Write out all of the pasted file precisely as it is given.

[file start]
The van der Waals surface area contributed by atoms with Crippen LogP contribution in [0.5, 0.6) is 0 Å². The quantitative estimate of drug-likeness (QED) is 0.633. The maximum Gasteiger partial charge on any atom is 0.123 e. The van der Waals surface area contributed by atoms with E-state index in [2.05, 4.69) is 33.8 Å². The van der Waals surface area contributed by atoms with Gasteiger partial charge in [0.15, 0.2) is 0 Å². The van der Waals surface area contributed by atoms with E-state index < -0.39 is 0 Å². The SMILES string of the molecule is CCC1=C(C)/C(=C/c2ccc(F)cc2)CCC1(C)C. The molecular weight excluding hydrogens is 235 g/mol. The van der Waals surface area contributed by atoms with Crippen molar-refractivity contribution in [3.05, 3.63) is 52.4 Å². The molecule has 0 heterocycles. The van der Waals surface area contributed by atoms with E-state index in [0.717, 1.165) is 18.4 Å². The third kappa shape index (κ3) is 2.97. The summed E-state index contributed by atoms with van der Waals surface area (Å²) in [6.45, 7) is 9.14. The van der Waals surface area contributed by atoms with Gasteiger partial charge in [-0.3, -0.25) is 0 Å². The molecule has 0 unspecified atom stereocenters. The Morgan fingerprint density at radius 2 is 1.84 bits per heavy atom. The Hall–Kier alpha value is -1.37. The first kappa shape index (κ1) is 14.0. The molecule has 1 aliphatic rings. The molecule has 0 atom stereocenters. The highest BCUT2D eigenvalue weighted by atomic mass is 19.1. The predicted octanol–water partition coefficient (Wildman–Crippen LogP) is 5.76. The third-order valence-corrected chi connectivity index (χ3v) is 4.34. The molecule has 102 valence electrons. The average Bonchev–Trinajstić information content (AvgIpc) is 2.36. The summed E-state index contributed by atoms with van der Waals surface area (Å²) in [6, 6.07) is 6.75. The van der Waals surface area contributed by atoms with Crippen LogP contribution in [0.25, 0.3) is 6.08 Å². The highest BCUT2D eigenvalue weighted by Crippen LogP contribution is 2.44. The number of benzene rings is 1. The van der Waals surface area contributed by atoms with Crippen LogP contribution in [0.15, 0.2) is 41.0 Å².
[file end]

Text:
The van der Waals surface area contributed by atoms with Crippen LogP contribution in [0.5, 0.6) is 0 Å². The quantitative estimate of drug-likeness (QED) is 0.633. The maximum Gasteiger partial charge on any atom is 0.123 e. The van der Waals surface area contributed by atoms with E-state index in [2.05, 4.69) is 33.8 Å². The van der Waals surface area contributed by atoms with Gasteiger partial charge in [0.15, 0.2) is 0 Å². The van der Waals surface area contributed by atoms with E-state index < -0.39 is 0 Å². The SMILES string of the molecule is CCC1=C(C)/C(=C/c2ccc(F)cc2)CCC1(C)C. The molecular weight excluding hydrogens is 235 g/mol. The van der Waals surface area contributed by atoms with Crippen molar-refractivity contribution in [3.05, 3.63) is 52.4 Å². The molecule has 0 heterocycles. The van der Waals surface area contributed by atoms with E-state index in [0.717, 1.165) is 18.4 Å². The third kappa shape index (κ3) is 2.97. The summed E-state index contributed by atoms with van der Waals surface area (Å²) in [6.45, 7) is 9.14. The van der Waals surface area contributed by atoms with Gasteiger partial charge in [-0.3, -0.25) is 0 Å². The molecule has 0 unspecified atom stereocenters. The Morgan fingerprint density at radius 2 is 1.84 bits per heavy atom. The Hall–Kier alpha value is -1.37. The first kappa shape index (κ1) is 14.0. The molecule has 1 aliphatic rings. The molecule has 0 atom stereocenters. The highest BCUT2D eigenvalue weighted by atomic mass is 19.1. The predicted octanol–water partition coefficient (Wildman–Crippen LogP) is 5.76. The third-order valence-corrected chi connectivity index (χ3v) is 4.34. The molecule has 102 valence electrons. The average Bonchev–Trinajstić information content (AvgIpc) is 2.36. The summed E-state index contributed by atoms with van der Waals surface area (Å²) in [6, 6.07) is 6.75. The van der Waals surface area contributed by atoms with Crippen LogP contribution in [0.25, 0.3) is 6.08 Å². The highest BCUT2D eigenvalue weighted by Crippen LogP contribution is 2.44. The number of benzene rings is 1. The van der Waals surface area contributed by atoms with Crippen LogP contribution in [0.15, 0.2) is 41.0 Å².